May 06, 2022
THE PHILIPPINE Economic Zone Authority (PEZA) reported a 68% decline in approved investments in the first quarter of 2022, as the Russia-Ukraine war hurt global economic prospects.
PEZA Director-General Charito B. Plaza said at a press conference on Thursday that the agency approved P8.141 billion in new investments during the first quarter, lower than the P25.382 billion during the same period in 2021.
“These (investments) came from 29 new and expansion projects with projected annual export sales of $232.454 million and expected job generation of 3,168 direct employment,” Ms. Plaza said.
She attributed the decline in approved investments to the Russia-Ukraine war, the ongoing pandemic and uncertainty ahead of the May 9 polls.
“Usually during election period, the investors would wait what is going to be the result of the election because they already anticipated that there will surely be new policies, laws, and rules that will be adopted by the new administration,” Ms. Plaza said.
The PEZA chief said more new investments are expected to come in after the May 9 polls.
“We expect that after the election, these investments will bounce back,” Ms. Plaza said.
In April, PEZA raised its investment approvals target for 2022 to 7-8% growth, from its original 6% goal.
Meanwhile, Ms. Plaza urged the next administration to immediately address the issue surrounding the work-from-home arrangement (WFH) for locators within PEZA’s economic zones, especially for registered information technology business process outsourcing (IT-BPO) firms and registered business enterprises (RBEs).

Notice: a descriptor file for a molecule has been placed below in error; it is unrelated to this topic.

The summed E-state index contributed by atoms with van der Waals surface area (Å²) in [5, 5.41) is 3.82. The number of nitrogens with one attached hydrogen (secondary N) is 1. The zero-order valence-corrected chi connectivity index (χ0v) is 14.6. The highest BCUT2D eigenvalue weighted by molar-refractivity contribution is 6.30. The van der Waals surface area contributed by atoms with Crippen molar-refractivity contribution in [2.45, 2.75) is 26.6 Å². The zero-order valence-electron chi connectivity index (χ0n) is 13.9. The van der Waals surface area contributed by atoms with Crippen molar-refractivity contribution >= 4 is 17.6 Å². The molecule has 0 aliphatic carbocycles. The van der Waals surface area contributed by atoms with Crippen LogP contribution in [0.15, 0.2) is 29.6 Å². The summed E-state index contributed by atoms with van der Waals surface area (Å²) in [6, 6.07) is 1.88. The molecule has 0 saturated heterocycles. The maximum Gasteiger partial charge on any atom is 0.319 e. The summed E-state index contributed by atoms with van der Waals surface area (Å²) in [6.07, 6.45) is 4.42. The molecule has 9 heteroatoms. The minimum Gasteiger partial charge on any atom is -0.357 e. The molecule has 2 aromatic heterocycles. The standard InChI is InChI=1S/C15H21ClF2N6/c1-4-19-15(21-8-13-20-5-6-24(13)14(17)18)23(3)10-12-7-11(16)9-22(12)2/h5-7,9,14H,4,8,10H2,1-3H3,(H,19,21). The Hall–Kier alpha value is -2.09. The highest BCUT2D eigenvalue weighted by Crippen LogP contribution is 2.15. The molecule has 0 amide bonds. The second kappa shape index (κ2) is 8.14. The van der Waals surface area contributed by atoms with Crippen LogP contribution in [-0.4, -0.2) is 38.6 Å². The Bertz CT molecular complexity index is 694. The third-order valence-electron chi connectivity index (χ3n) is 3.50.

“We hope that the new administration will address this (WFH issue) immediately, so we can put a stop to the worries (and) the frustrations. Let us not make it a big issue because this is the appeal of the workers, not only the locators. In addition, the government is still earning despite the WFH arrangement,” Ms. Plaza said.
“Actually, the RBEs are frustrated with the Philippine government due to being unstable. We are not yet off the pandemic, (and) the effects of the Ukraine war. So let us be sensitive. Let us ask the new administration to address this immediately,” she added.
Currently, PEZA is allowing registered firms to conduct a 70% on-site and 30% WFH arrangement.
Ms. Plaza said that PEZA has currently issued 444 letters of authority (LOA) to registered IT-BPOs and RBEs that cannot immediately return to the office on April 1.
Under Fiscal Incentives Review Board (FIRB) Resolution 19-21, registered IT-BPM companies can implement a WFH arrangement for up to 90% of their workforce while still enjoying tax incentives as a result of the pandemic. The resolution expired on April 1, and employees were directed to return to the office.
FIRB also previously denied PEZA’s request to extend the WFH arrangement, citing the country’s improving vaccination rate.
Further, Ms. Plaza said the suggestion of the Department of Trade and Industry (DTI) that IT-BPO firms instead register with the Board of Investments (BoI) is “unfair” to PEZA.
“Asking the IT-BPOs to transfer to BoI, I think that is unfair because under Republic Act No. 11534 or the Corporate Recovery and Tax Incentives for Enterprises Act, we now have similar incentives,” she said.— R.M.D. Ochave